Iraq's newly appointed National Council met for the first time Wednesday, as mortars were fired at the compound where the ceremony was held. Iraqi militants released seven hostages. Two French reporters are still held by militants who threaten to execute them.

Minister of State Kassam Daoud read a statement from Prime Minister Iyad Allawi listing the goals of the new government, including the need to establish the rule of law and prevent insurgents from derailing the transition to democracy.

The swearing-in ceremony continued despite at least half a dozen mortars fired at the building.

The National Council will help set the framework for elections early next year to create a permanent government. The 100 members of the council were selected by a national conference that convened last month in Baghdad.

Former Iraqi Governing Council member Ahmad Chalabi says gunmen ambushed his convoy as he was heading to Baghdad from Najaf to attend the swearing-in ceremony. "The terrorists opened fire on the vehicles but the fire was returned. We had two guards wounded," he said.

Mr. Chalabi says an Iraqi court could drop its counterfeiting case against him. A decision is expected by Friday.

Once a close U.S. ally, Mr. Chalabi is also suspected of providing faulty intelligence on Iraq's weapons of mass destruction that was used to help justify the U.S. war against Saddam Hussein.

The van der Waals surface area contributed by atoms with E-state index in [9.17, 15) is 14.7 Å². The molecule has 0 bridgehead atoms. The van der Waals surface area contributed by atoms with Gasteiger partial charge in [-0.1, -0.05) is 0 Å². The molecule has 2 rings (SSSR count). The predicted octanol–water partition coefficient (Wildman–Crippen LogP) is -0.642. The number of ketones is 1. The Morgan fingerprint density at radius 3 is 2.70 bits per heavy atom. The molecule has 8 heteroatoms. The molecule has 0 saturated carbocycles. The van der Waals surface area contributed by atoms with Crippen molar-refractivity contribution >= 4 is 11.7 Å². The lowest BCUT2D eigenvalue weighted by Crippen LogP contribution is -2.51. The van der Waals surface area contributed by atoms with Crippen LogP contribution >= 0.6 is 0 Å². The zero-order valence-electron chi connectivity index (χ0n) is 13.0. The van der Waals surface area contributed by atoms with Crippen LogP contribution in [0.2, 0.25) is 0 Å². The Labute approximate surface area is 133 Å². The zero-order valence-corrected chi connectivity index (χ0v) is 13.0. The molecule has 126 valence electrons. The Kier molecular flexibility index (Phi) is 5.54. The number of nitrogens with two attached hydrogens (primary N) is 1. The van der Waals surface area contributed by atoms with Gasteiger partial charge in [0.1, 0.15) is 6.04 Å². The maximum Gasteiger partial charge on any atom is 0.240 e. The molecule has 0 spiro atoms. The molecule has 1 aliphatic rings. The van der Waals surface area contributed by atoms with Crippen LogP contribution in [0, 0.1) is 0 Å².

In other news, Iraqi militants freed seven truck drivers abducted in July. Their kidnappers had threatened to kill the Kenyan, Indian and Egyptian workers if the Kuwaiti company they worked for did not pull out of Iraq. The transport company agreed to the demand and also paid a $500,000 ransom.

But another militant group still holds two French journalists and threatens to kill them if France does not repeal a ban on Muslim headscarves in public schools.

A delegation of French Muslim leaders says they will travel to Iraq to offer their help to other diplomatic efforts under way to secure the release of the two French nationals.

French Defense Minister Michele Alliot-Marie says the multiple efforts underline the unified response of French society, both Muslim and non-Muslim, to the crisis.

Pope John Paul II also added his voice to those calling for the French journalists to be released.